While Army modernization efforts are all about the network—ask anyone involved in the effort since its Future Combat Systems days—if you strolled through the service’s Program Executive Office for Integration’s elaborate two-level, Hesco-enclosed display at AUSA this week, you would have seen that it’s also about something else: a variety of handheld devices.
First off is the new, improved Nett Warrior, which has shed its Soldier Ground Ensemble/Land Warrior/’Old’ Nett Warrior 12-15 lbs. of sensors, monocles, GPS devices and keypads for something a little simpler: an “End User Device” (see: smartphone) plugged into a Joint Tactical Radio System-compliant Rifleman’s Radio. The whole thing weighs just about 3 lbs., and gives you all the capabilities that the 15 lbs. of gear did with the added bonus of its intuitive, smartphone-like design.
As Maj. Bill Veneble walked me through station after station inside the wire, we came up to the Joint Battle Command-Platform, and its handheld option, the JBC-P Handheld. When the smartphone-like Handheld is plugged into a radio, it provides the dismounted soldier with Blue Force Tracker and the Tactical Ground Reporting (TIGR) system, which allows the soldier to access the latest incident reports, maps, and other battlefield reporting products.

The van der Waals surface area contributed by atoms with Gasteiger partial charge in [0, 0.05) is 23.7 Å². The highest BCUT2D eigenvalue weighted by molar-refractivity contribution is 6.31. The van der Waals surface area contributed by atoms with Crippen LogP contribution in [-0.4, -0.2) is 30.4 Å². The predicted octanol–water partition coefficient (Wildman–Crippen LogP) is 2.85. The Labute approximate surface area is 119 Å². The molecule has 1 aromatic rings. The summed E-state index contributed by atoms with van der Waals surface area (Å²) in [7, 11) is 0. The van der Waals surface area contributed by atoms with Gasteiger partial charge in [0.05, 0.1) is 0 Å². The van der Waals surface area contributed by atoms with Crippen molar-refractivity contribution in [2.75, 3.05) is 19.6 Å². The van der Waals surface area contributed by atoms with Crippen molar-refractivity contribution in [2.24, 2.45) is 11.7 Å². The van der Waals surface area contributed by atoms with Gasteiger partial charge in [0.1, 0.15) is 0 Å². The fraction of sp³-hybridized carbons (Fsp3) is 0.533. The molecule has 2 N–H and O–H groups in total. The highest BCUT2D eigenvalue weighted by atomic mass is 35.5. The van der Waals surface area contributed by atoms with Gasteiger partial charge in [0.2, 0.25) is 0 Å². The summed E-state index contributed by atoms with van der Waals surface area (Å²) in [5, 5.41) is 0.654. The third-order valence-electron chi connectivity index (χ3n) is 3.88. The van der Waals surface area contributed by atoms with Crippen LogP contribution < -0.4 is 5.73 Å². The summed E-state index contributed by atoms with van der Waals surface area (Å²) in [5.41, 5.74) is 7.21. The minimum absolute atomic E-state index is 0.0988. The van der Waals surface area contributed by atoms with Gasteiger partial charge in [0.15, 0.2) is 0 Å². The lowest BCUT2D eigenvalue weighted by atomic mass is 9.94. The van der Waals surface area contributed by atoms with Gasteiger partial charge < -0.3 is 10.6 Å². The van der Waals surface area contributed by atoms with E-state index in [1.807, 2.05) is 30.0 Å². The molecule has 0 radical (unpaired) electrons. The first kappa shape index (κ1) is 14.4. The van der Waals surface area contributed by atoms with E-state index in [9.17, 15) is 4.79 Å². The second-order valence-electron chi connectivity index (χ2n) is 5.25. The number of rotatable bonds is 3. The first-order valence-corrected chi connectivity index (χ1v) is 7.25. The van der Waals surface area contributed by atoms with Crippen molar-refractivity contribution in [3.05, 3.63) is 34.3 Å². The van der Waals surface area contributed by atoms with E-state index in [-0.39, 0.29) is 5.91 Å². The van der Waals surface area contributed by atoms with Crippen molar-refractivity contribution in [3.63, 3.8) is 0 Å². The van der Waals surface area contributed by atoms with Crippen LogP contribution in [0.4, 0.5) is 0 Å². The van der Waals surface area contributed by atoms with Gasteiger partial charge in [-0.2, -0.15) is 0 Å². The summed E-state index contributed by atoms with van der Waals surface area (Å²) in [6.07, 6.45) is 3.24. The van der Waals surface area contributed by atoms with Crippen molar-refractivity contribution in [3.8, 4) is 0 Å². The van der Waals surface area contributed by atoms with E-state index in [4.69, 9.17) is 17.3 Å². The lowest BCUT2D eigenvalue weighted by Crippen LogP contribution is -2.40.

This gear is only a small slice of the Army’s new NIE-centric testing process, in which industry submits technologies to the service, which then selects those that meet its needs, and takes them down to Ft. Bliss for testing in an operational environment.
The Army is looking for “heavy and intense industry involvement” in its NIE program, Col. John Morrison, Director G3/5/7 LandWarNet said this week at AUSA. The next round of testing is slated to begin at the end of this month, and will be focused on WIN-T (Warfighter Information Network-Tactical) network integration, which provides network integration down to the company level.
The NIE puts an entire 3,800-soldier brigade in the field in order to test and evaluate a host of communications and sensor technologies, and Maj. Gen. Genaro Dellarocco, Commander of the Army Test and Evaluation Command (ATEC) says that the service is starting to codify its procedures and testing methods, while working on bringing down the overall costs of the testing program. (Army officials said last year that the tests ran about $100 million.)
The physical integration of legacy Army radios, tablets, smart phones, unmanned assets and sensors, and other communications equipment that are being connected to the battle network was more difficult than the Army envisioned, Col. Dan Hughes, Director System of Systems Integration ASA(ALT) said during a panel discussion, adding that such problems were the reason the Army wanted to do the tests in the first place.
Dellarocco added that the NIE is “changing our culture a little bit” when it comes to testing and acquisition, adding that one of the service’s goals is to get the other services involved in future tests.